I decided to give the playlist a chance and started listening to Ustad Sultan Khan playing rag Shuddh Kalyan. Khan (1940-2011) was a prominent sarangi player and vocalist. The sarangi, one of many stringed instruments used in North Indian classical music (the most well-known of which is the sitar), is short-necked lute with many strings that produces a hollow, echoing sound. When a musician imitates vocal sounds on the sarangi using little shakes (gamaks) and sliding movements (meends) on the strings, it can sound eerily like singing. It’s for this reason that I like listening to this kind of music because it’s a change from my regular diet of sharp attack, short-decay percussive stuff. Khan plays the Kalyan raga, which is a set of pitches that sound somewhat like the western major scale, though not at all exactly. Khan explores the raga through a thirteen-minute alap, which is the slow and unmetered opening section of an improvisation that introduces the raga over a drone backdrop. I find alaps the most interesting parts of Indian classical music performances because they build so much tension and intrigue before the tabla drums enter and things get more regimented (i.e. a meter is introduced) and therefore predictable (i.e. phrases end in unison on beat one of the meter, etc.).

All of this is digression from my main point: as I listened to Khan’s spaciously expressive alap I thought about the disjuncture between the vastness of  Spotify’s algorithmically-organized content and smallness or specificity of how musicians actually create and listeners actually listen. Listening to Khan (several times now), I marveled at how many tiny details he incorporated into every beautiful phrase. One could spend hours on these ten minutes, finding lessons on phrasing, form, and affect. One could conceivably ignore all of Spotify’s other offerings and spend a year studying “Indian Classical Music for Studying.” I won’t do that, but one lesson from this encounter is that sometimes it’s worth thinking about what the music itself offers. What meaningful sense impression or insight can you extract from its sounds? Does the music leave memory traces? Does it contain moments that resonate with you? Having all the music choices in the world is wonderful, but one can also excavate endless interest within a single performance.

Resonant Thoughts: “Tympanum of the Other Frog” In John Corbett’s “Microgroove”

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In the preface to his excellent book Microgrooves (2015), critic and musician John Corbett recounts listening to the sounds of frogs by a pond with his father when he was eight years old. Corbett’s dad told him to focus on the sound of one particular frog among the full chorus. “Now, he said, keeping that one in mind, try to hear another one at the same time.” Once Corbett could do this, another task: “Listen to the new voice in relation to the first one…OK, now see if you can switch them.” Corbett expands on the lessons he was learning:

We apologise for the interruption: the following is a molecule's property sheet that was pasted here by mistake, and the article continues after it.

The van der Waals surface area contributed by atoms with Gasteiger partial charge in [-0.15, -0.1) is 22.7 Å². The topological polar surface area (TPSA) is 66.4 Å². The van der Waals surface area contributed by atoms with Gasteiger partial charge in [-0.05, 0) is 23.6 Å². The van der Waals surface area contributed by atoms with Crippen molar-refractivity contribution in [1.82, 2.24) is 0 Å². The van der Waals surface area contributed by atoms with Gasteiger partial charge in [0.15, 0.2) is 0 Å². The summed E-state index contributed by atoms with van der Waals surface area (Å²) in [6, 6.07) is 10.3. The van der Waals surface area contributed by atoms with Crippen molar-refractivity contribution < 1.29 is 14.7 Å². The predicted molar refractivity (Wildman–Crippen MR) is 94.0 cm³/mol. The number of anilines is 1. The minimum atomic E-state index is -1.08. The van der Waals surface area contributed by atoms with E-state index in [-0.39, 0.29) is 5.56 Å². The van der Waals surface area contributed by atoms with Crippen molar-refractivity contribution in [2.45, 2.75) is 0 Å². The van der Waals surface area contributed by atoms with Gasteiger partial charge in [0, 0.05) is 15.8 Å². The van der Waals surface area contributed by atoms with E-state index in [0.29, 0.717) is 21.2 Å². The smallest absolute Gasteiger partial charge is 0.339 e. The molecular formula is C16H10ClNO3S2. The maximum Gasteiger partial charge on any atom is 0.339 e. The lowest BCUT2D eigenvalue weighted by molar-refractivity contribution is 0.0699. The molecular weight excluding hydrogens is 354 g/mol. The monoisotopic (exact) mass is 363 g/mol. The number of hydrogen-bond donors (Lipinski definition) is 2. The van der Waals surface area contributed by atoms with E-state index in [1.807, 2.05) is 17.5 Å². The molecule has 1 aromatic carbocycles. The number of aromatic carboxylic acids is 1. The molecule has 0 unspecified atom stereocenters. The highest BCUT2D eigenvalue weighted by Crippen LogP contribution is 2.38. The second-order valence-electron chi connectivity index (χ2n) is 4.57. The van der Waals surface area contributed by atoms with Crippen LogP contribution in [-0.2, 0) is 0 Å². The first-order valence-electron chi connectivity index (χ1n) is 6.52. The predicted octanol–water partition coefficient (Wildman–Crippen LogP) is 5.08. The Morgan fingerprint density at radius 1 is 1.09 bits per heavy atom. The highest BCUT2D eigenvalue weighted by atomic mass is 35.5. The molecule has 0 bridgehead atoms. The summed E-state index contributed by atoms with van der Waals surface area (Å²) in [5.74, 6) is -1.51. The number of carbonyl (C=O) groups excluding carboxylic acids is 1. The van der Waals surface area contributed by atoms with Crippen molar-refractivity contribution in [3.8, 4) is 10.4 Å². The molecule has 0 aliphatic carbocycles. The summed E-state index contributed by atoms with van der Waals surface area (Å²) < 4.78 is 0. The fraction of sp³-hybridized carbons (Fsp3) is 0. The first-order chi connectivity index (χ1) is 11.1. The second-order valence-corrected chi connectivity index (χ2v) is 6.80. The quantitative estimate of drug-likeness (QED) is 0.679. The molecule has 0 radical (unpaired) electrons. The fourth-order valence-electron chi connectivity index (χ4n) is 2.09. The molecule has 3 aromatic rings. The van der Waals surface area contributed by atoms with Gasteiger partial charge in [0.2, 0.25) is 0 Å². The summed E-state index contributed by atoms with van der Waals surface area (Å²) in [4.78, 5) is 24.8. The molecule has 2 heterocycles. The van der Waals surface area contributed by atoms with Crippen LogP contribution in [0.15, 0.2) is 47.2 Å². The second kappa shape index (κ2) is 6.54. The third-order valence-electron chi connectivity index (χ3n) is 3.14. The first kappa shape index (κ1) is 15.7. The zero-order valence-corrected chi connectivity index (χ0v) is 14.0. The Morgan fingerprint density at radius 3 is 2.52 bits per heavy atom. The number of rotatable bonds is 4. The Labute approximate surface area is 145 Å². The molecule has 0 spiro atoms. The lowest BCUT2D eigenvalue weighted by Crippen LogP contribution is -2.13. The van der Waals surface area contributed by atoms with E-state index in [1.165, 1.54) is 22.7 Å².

“My dad was teaching me about polyrhythms. Setting me up for Steve Reich and jazz. That’s already pretty mind-blowing for an eight-year-old, but there was more. I couldn’t put a name on it, but I also understood that he was showing me something deeper, a principle. If I was able, by shifting my focus, to change the rhythm I was hearing, then listening must be a relative activity. A listener has to make decisions about how to listen. It’s not just a passive thing. And in order to do that, to put yourself into the right space to be able to make informed listening decisions, you have to pay attention.”

Willy-Nilly Listening

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Though it may not be the most accurate way to describe what I mean, willy-nilly listening captures the random element of how I often encounter music as it accompanies other things. It’s overheard in that loud car that zooms past, it’s background for those TV shows, it’s keeping strangers on the subway at bay by filling headphones, it’s the latest pop hit soundtracking the moment that is this week. Most of the music I notice I can’t really control (which is the number one reason why I compose).